In turn, the New World turned away from the heritage of the Old World. Directly following World War II the New World became the indisputable leader in Europe itself with the “criteria of verity” of others. This inspired a corresponding wave of American dominance and at a parallel time the beginning of a movement that seeks geopolitical liberation from the brutal, transoceanic, strategic, economic and political control of the “elder Brother.”
Integration of the Eurasian Continent
In the 20th century, Europe became aware of its common identity, and step-by-step started to move towards the integration of all its nations into a common union, able to guarantee full sovereignty, security, and freedom to itself and all members.
The creation of the European Union became the most important event that helped Europe restore its status as a world power alongside the USA. This was the response of the Old World to the excessive challenge of the New World.
If we consider the alliance of the USA and Western Europe as the Atlantic vector of European development, European integration under the aegis of the continental countries (Germany, France) may be called European Eurasianism. This becomes more and more obvious if we take into consideration the theory of Europe from the Atlantic Ocean to the Urals (de Gaulle) or even to Vladivostok. In other words the integration of the Old World includes the vast territory of the Russian Federation.
Thus, Eurasianism in this context may be defined as a project of the strategic, geopolitical, and economic integration of the north of the Eurasian continent, considered the cradle of European history and the matrix of European nations.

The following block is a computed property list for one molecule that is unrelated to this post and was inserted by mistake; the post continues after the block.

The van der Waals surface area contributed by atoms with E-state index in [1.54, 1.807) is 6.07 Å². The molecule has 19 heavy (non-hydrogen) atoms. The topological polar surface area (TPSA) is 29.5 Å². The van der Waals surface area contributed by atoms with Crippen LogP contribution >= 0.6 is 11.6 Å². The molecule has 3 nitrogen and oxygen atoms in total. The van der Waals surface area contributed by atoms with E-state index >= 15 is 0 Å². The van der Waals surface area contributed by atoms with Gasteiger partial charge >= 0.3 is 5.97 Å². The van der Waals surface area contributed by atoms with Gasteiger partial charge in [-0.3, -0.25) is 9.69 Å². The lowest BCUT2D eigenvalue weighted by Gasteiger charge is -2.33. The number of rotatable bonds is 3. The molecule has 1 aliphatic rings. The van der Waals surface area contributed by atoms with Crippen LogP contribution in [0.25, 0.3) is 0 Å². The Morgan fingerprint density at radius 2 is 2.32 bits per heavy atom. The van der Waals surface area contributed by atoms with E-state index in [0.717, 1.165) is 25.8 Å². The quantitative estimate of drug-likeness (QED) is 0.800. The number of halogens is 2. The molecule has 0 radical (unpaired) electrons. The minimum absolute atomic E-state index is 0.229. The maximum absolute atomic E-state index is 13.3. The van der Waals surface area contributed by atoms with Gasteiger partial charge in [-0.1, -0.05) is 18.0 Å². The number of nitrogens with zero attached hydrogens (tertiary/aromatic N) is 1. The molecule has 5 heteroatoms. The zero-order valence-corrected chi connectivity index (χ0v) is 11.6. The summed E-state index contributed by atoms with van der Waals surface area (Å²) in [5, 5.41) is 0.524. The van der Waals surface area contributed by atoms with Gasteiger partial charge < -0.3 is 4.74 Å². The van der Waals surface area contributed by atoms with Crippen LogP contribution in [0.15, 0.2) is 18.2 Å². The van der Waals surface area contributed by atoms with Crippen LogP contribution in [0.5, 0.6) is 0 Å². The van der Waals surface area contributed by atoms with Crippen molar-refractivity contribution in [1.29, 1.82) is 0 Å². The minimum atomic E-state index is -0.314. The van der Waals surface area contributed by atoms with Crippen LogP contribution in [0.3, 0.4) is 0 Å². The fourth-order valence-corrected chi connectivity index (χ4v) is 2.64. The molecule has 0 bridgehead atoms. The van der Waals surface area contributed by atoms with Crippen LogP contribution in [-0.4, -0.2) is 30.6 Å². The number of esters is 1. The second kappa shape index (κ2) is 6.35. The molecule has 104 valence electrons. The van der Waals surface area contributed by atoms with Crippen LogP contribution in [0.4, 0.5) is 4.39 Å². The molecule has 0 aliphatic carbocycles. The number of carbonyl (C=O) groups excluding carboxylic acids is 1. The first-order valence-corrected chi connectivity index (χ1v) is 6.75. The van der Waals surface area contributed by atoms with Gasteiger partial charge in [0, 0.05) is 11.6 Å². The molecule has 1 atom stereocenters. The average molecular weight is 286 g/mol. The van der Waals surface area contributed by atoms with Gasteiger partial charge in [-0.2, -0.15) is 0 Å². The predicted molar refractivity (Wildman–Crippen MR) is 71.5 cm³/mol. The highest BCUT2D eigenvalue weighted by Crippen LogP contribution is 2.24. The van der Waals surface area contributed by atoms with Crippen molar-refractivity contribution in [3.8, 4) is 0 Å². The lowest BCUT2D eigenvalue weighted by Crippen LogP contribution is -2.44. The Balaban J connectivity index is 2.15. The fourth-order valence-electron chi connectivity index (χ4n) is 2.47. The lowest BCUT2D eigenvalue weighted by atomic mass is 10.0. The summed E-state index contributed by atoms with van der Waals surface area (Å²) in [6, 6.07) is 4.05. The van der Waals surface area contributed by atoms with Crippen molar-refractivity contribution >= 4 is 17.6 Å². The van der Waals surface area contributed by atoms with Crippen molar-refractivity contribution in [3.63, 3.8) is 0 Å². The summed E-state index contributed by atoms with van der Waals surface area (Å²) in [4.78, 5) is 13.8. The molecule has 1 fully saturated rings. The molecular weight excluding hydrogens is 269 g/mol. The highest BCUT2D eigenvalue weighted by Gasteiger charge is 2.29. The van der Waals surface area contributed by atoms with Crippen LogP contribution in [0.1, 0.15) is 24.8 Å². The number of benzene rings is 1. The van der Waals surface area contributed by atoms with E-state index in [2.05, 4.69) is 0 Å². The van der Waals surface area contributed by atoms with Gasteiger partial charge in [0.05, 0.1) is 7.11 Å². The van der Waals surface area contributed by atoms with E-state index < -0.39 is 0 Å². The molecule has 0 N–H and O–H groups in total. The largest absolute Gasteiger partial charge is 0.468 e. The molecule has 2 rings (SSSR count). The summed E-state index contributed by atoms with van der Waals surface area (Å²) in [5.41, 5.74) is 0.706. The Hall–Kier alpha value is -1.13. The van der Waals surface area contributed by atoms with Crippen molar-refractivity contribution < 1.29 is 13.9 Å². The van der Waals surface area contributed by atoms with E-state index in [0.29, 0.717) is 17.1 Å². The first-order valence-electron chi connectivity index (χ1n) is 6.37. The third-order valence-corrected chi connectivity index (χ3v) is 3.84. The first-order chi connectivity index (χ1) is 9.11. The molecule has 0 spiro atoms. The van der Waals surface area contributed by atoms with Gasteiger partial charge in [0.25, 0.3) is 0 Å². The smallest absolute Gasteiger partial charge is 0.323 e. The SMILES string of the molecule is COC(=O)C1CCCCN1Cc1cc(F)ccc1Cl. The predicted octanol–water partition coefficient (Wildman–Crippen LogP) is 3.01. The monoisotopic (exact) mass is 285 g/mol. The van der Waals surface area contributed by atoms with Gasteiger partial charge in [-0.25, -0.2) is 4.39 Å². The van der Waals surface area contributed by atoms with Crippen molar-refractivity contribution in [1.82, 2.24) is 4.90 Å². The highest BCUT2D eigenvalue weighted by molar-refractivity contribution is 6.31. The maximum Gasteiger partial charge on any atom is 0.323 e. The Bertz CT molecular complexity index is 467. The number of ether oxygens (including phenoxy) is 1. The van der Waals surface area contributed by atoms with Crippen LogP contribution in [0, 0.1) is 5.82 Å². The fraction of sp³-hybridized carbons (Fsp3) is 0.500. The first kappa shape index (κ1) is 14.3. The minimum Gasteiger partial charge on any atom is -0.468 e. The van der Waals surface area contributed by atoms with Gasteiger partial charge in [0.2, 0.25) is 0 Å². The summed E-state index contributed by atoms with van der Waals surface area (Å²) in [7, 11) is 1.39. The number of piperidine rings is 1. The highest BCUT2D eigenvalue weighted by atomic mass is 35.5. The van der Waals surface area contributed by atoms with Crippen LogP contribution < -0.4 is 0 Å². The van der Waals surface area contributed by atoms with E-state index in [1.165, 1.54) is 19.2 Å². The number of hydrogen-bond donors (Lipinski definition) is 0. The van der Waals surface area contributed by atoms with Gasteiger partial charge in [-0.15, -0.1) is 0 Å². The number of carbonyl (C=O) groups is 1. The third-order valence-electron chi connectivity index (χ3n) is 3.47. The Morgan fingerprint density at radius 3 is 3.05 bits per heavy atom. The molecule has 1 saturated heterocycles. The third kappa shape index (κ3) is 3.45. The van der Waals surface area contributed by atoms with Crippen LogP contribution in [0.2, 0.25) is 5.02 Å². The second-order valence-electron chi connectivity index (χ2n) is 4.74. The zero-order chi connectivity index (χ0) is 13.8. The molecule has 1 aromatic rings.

Parallel with Turkey, Russia (both ancestors of the Europeans) is historically connected with the Turkic, Mongolian, and Caucasus nations. Russia gives the integration of Europe a Eurasian dimension in both the symbolic and geographic senses (identification of Eurasianism with continentalism).
During the last few centuries, the idea of European integration has been proposed by the revolutionary faction of European elites. In ancient times, similar attempts were made by Alexander the Great (integration of the Eurasian continent) and Genghis Khan (founder of history’s largest empire).
Eurasia as Three Great Living-Spaces, Integrated across the Meridian; Three Eurasian Belts (Meridian Zones)
The horizontal vector of integration is followed by a vertical, vector.
Eurasian plans for the future presume the division of the planet into four vertical geographical belts (meridian zones) from North to South.
Both American continents will form one common space oriented on and controlled by the USA within the framework of the Monroe Doctrine. This is the Atlantic meridian zone.
In addition to the above zone, three others are planned. They are the following:
- Euro-Africa, with the European Union as its center.
- Russian-Central Asian zone.
- Pacific zone.
Within these zones, the regional division of labor and the creation of developmental areas and corridors of growth will take place.
Each of these belts (meridian zones) counterbalance each other and all of them together counterbalance the Atlantic meridian zone. In the future, these belts might be the foundation upon which to build a multipolar world: the number of poles will be more than two; however, the number will be much less than the number of current nation-states. The Eurasian model proposes that the number of poles must be four.